Children's Hospital of Illinois Bloomington issued the following announcement on Jan. 3.
On any given day, nurses provide compassionate, and, often, life-saving care to their patients. Sometimes that care can have a worldwide impact because of how health care – and those who work in it – looks out for others.
Such was the case at OSF HealthCare Saint Francis Medical Center and OSF Children’s Hospital of Illinois in Peoria, Illinois in late 2018. Pediatric hematology/oncology nurses noticed one of their BD Alaris 8100 pumps completed its infusion nearly two hours faster than expected. The Alaris pumps are used for intravenous infusions and had been in use at the medical center since 2011. The nursing staff thought it was just an isolated incident and sent the pump off to be checked by the biomedical team.
Weeks later when the same thing happened to a different pump, and then a third, the team knew it wasn’t an isolated incident, escalating the situation to the quality and safety team for the medical center for review. With nearly 1,200 Alaris pumps in use across the 629-bed hospital, they knew they had to act fast to keep their patients safe, even going back to their nursing school training.
“We went back old school, back a long time ago before we had pumps that did this for us, and they started counting drips to verify the rate on the pump. And after we started counting the drips we noticed it again the very next day,” said Tiffany Klein, patient care manager, pediatric hematology/oncology OSF HealthCare Children’s Hospital of Illinois.
It was Tiffany Klein’s team that first identified something was wrong. She admits to being a little angry about the situation at first, especially when the problem didn’t initially recreate when the equipment was being checked.
“In 2019 we rely on this technology. You walk in to any of our ICUs now and it is all technology and so we rely on this to save our patients and to know that we had a piece of equipment that was failing us - it was anger.”
As manager of biomedical equipment services at OSF Saint Francis, Scott Vaughn understood her frustration. The 22 people on his team are responsible for making sure all biomedical equipment – nearly 26,000 pieces – works correctly on a daily basis. A dozen people – more than half of the biomed team – was working to identify the problem with the Alaris pump, many losing sleep as they tried to find the answer.
Early in what ended up being a six-month process, Vaughn had the foresight to file a formal complaint with the Food and Drug Administration. He couldn’t imagine OSF Saint Francis was the only one having issues with so many pumps. But no one else had reported anything to the FDA and the manufacturer claimed to have no knowledge of the problem.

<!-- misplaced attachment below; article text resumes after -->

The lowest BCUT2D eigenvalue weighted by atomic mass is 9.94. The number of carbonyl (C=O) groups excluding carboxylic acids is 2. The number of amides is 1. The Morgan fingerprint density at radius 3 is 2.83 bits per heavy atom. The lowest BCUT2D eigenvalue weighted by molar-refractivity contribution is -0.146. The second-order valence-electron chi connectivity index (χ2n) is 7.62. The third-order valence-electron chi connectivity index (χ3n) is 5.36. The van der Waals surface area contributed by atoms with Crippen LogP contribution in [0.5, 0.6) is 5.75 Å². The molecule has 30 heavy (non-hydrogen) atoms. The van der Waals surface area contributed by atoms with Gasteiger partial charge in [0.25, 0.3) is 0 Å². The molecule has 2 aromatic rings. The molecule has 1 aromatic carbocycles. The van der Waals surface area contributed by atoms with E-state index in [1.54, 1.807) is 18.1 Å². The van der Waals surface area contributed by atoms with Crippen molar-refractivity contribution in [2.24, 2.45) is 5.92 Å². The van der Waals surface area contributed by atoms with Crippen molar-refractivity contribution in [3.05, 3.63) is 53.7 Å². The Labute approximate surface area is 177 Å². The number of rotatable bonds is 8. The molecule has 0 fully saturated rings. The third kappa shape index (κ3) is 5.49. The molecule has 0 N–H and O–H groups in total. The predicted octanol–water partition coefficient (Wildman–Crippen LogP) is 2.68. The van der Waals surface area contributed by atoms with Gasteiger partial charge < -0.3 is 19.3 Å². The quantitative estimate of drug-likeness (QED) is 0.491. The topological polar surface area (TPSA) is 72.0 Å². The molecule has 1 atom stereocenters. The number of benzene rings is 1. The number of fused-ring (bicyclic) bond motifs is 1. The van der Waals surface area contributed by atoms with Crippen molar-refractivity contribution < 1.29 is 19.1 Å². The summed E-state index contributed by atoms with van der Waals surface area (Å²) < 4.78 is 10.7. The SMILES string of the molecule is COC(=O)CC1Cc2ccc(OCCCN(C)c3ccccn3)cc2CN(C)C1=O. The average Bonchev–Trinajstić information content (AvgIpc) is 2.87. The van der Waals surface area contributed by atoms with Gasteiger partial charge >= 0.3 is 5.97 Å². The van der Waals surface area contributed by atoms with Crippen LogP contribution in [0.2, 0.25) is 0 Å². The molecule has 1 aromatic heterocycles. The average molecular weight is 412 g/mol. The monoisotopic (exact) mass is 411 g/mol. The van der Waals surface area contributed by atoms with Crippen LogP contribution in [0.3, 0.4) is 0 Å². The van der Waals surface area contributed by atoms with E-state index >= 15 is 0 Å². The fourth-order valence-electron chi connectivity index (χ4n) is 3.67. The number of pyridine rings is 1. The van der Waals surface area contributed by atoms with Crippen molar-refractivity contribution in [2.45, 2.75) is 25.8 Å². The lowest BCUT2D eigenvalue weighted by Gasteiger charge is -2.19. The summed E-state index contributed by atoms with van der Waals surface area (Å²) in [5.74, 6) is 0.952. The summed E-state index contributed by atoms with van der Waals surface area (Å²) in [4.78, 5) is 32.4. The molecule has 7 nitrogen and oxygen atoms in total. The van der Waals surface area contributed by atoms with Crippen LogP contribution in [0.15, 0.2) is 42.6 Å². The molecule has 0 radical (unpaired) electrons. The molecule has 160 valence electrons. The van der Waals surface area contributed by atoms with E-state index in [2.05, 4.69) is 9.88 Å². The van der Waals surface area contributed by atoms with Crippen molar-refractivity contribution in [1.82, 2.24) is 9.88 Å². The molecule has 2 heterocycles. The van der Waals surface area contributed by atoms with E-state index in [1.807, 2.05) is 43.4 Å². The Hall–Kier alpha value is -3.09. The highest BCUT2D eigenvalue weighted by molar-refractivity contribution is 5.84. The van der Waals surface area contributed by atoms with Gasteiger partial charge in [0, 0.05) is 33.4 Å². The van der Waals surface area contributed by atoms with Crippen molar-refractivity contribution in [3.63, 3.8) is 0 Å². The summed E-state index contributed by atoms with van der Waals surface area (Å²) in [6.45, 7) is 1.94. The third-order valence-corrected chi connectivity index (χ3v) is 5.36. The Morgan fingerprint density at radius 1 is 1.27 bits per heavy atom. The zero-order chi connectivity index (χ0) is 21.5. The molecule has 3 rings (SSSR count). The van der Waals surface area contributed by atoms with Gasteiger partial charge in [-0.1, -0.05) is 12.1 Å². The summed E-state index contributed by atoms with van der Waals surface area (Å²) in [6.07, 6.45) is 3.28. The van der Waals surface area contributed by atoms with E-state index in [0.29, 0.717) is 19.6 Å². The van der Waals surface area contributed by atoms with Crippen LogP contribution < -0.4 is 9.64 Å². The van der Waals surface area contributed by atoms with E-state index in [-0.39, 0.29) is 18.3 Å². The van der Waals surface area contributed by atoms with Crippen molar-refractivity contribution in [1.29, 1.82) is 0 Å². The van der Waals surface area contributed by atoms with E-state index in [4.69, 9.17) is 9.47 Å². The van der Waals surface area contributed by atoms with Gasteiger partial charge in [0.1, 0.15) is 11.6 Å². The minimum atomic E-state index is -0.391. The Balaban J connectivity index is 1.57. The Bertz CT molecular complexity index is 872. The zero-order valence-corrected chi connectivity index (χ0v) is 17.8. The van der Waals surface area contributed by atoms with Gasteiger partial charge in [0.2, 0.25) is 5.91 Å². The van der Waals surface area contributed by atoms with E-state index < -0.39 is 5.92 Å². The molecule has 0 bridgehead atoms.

“I filed a complaint with the FDA. She read my report and she was kind of shocked by it. At that point we had disassembled hundreds of IV pumps,” said Vaughn.
Ultimately, Vaughn’s team worked with an engineer from the manufacturer, Becton Dickinson (BD), and found that there was a breakdown in some of the internal plastics used in the unit which caused small, hairline cracks to form on the pumping mechanism. If those inner workings were manipulated into a certain position, the medication would flow freely instead of at a controlled rate.
In June of 2019, BD and the FDA issued a worldwide, Class I recall of the BD Alaris Pump Model 8100, the most serious type of recall, because of the team at OSF Saint Francis and Children’s Hospital of Illinois bringing the problem to their attention. In its recall, the FDA said the use of the devices may cause serious injuries or death.
No patients at OSF were adversely affected by the pumps because of the diligence of the staff. BD eventually retooled how the pumps are made.
OSF HealthCare didn’t wait for the recall to take effect, choosing to replace the Alaris pumps at all of its 13 hospitals, some 2,400 pumps Ministry-wide, at a cost of more than $2 million.
In this season of counting one’s blessings, Tiffany Klein and Scott Vaughn still get emotional talking about their role and that of their teams in something that had such a global impact. Vaughn has the voicemail from his contact at the FDA, thanking him for what he did and gets choked up when asked about it.
“The lady that I have been working with left a message stating that we had done it, that Scott, you had saved lives and that eventually this would be a worldwide recall,” said Vaughn pausing to collect himself.
Klein added: “It's what we do every day and it really goes to show that being diligent and making sure that we're taking the best care of our patients not only affects the patient we’re caring for, it can affect the entire world.”
Original source can be found here.
Source: Children's Hospital of Illinois Bloomington